Date Awarded


Document Type


Degree Name

Doctor of Philosophy (Ph.D.)


Virginia Institute of Marine Science


Mark J. Brush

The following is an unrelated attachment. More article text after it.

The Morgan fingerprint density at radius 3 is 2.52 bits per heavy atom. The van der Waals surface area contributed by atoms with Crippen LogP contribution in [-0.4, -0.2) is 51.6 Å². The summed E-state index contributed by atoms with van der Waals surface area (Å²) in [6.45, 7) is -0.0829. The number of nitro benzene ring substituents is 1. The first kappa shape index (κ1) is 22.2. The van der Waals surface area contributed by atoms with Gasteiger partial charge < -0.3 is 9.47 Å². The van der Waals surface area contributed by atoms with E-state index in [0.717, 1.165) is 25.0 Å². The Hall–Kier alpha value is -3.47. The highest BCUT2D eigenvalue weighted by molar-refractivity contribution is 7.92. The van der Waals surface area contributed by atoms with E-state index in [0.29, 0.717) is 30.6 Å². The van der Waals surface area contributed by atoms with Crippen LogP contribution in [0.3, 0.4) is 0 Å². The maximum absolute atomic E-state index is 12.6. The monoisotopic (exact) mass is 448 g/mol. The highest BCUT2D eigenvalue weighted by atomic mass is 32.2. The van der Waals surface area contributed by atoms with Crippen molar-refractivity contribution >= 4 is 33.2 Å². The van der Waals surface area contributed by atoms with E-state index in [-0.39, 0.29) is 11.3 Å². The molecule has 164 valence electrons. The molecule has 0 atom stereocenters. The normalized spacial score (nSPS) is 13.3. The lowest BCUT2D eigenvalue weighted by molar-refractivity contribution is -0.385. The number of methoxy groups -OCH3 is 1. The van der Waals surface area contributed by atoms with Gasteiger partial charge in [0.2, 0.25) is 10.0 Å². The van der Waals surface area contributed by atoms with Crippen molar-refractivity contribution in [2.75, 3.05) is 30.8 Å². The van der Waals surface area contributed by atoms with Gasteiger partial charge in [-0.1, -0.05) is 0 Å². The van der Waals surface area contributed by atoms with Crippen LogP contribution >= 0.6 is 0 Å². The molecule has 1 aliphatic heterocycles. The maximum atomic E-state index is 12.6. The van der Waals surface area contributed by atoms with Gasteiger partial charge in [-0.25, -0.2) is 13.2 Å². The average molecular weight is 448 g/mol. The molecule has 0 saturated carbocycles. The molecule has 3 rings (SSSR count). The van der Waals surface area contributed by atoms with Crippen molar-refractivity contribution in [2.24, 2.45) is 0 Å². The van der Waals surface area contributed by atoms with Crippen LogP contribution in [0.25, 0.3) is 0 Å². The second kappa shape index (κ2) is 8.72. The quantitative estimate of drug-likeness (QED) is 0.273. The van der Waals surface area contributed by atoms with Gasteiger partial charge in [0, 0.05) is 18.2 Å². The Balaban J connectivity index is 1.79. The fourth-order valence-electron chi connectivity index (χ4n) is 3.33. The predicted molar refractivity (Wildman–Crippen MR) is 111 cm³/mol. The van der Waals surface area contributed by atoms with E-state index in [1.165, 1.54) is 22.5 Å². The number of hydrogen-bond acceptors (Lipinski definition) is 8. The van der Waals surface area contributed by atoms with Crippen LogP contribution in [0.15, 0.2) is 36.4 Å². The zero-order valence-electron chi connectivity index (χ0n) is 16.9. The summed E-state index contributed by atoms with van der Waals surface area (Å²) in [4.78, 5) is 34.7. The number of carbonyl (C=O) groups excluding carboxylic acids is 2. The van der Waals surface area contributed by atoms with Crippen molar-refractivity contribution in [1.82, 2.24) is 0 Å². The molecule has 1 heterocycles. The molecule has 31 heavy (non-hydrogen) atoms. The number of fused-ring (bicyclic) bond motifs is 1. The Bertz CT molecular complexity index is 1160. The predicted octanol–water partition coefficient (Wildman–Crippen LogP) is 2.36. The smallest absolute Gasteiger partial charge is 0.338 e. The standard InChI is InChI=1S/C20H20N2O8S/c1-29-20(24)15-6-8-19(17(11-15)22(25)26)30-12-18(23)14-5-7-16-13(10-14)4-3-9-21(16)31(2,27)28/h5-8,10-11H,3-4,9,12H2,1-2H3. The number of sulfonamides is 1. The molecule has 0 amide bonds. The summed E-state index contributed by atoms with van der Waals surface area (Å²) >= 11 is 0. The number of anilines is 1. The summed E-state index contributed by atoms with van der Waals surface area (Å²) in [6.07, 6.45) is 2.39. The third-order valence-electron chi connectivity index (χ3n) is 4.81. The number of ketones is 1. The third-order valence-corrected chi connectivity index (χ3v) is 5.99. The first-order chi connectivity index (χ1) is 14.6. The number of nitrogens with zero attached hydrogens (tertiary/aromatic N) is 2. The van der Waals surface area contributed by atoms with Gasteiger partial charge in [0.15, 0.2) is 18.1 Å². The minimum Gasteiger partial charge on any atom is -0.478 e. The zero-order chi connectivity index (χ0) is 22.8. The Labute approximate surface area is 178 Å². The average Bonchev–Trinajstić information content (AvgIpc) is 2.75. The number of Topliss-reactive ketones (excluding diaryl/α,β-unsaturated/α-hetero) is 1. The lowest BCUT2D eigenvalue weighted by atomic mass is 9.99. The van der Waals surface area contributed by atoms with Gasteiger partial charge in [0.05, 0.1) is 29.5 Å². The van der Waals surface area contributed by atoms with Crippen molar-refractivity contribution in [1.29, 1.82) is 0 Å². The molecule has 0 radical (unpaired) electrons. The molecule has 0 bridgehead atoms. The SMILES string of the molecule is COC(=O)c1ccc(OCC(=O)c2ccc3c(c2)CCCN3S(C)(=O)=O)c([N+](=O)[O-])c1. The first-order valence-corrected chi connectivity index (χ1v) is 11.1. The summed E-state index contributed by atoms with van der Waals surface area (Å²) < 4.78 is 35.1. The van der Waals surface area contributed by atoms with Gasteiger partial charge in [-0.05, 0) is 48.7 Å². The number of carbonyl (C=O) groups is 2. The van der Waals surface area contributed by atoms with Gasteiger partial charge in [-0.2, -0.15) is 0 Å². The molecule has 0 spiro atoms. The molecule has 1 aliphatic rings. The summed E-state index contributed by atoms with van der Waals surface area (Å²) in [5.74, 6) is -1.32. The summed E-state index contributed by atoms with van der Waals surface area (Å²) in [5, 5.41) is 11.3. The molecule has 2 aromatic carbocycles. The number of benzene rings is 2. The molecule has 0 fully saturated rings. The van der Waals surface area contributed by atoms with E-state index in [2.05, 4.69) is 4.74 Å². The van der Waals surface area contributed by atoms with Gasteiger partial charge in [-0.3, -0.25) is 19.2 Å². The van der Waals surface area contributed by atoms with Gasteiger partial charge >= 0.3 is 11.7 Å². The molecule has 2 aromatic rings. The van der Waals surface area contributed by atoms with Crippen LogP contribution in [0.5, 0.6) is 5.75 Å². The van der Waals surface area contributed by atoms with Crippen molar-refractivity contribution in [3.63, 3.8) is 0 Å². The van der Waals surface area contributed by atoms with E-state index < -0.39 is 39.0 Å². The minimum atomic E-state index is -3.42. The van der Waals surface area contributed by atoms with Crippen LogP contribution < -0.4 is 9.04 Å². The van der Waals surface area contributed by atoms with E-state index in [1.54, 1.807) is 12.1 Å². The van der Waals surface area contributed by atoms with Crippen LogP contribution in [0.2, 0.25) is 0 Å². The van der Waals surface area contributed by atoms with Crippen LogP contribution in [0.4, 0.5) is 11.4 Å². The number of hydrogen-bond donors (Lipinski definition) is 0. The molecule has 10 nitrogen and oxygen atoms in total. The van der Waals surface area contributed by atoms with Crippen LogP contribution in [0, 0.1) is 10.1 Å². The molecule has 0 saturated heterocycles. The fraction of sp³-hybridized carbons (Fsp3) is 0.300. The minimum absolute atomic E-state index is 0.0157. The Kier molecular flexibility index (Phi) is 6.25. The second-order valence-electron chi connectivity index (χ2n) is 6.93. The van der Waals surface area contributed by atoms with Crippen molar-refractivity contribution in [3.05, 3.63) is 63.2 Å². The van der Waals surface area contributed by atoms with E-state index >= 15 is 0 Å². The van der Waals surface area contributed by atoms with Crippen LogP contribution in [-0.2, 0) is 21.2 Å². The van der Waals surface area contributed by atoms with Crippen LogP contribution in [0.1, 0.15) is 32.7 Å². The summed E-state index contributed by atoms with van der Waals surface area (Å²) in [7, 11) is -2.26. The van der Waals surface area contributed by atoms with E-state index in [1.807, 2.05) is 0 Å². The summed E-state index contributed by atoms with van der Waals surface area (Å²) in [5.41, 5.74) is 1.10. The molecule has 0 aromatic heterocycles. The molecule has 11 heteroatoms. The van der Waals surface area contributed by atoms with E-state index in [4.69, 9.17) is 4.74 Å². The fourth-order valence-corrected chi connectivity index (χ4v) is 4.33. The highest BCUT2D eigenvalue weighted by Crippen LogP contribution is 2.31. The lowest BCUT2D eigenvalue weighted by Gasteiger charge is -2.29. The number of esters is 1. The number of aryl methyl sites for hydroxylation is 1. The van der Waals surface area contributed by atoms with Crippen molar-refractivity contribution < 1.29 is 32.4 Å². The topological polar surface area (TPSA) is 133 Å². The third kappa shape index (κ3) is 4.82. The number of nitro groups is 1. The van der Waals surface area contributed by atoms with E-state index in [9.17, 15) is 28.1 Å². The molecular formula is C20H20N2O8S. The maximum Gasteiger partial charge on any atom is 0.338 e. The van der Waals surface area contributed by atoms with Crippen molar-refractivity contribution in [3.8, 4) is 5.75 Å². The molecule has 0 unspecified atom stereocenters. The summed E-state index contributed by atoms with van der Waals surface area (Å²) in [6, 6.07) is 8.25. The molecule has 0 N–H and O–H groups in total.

The development of hypoxia represents one of the most common and ecologically detrimental effects of anthropogenic nutrient enrichment in coastal marine ecosystems. Due to the physiological importance of oxygen as a key component of metabolic processes, the development and persistence of hypoxia can reduce the distribution of important species, modify food webs, decrease diversity and richness, and sub-lethally affect growth and reproductive rates. While many recent studies have focused on the global increase in hypoxia and highlighted the need for nutrient reduction strategies, some key processes associated with hypoxia remain understudied. of particular importance is the resolution of the major carbon sources fueling hypoxia in tributary estuaries, which receive inputs from the upland watershed, internal primary production, and advection from the main estuary, which may also be a source of hypoxic water. Development of well-constrained, intermediate complexity ecosystem models is also needed to provide realistic predictions of the response of hypoxia to nutrient reduction strategies, and to understand the interactive effects of these load reductions with ongoing climate change. The recent implementation of high spatial and temporal resolution water quality sampling instruments has confirmed the importance of the spring-neap tidal cycle and its effect on the formation and disruption of stratification and hypoxia in the York River estuary (YRE). However, these results have indicated that the advection of high-salinity hypoxic water into the lower YRE from the Chesapeake Bay (CB) may be as important as internal oxygen consumption. Additionally, previous studies have suggested that phytoplankton production in the YRE and similar tributary estuaries may be insufficient to explain the magnitude of hypoxia observed. This study synthesized in-situ measurements and high resolution water quality monitoring with an intermediate complexity model to examine the significance of these factors and how they interact to cause hypoxia within the YRE. Simulations were used to determine the magnitude of nutrient and/or organic matter (OM) reductions required to reduce the extent and severity of hypoxia in the presence of increasing temperatures resulting from climate change. A comparison of in-situ and computed oxygen concentrations for the YRE indicated that internal respiration was sufficient to drive hypoxia under stratified conditions, without the need for advection of hypoxic water from the CB. Phytoplankton production was the major source of organic carbon to the YRE and 1.5 times greater than advective inputs from CB, which were roughly balanced by exports. Watershed sources and microphytobenthos contributed comparatively little carbon to the whole system. Model simulations indicated that lower portions of the YRE tributaries are strongly influenced by watershed OM loading during summer, while the low mesohaline region is influenced by internal primary production and OM from the tributaries. The high meso- and polyhaline regions responded primarily to advected dissolved organic carbon from CB. Results indicate that different regions of the YRE require separate management strategies to control hypoxia, with the key issue in the lower estuary being the "far field" source of labile OM from outside the system. The model predicted increasing primary production under warmer conditions in winter and spring throughout most of the YRE, but decreasing production in summer and fall in the lower estuary. These changes together with increasing respiration resulted in increased autotrophy in the upper YRE, while NEM was predicted to decrease throughout the rest of the estuary. Warmer temperatures increased both the temporal and spatial extent of hypoxia in the model, suggesting the need for additional nutrient and OM load reductions in order to achieve the same level of improvement predicted without warming.



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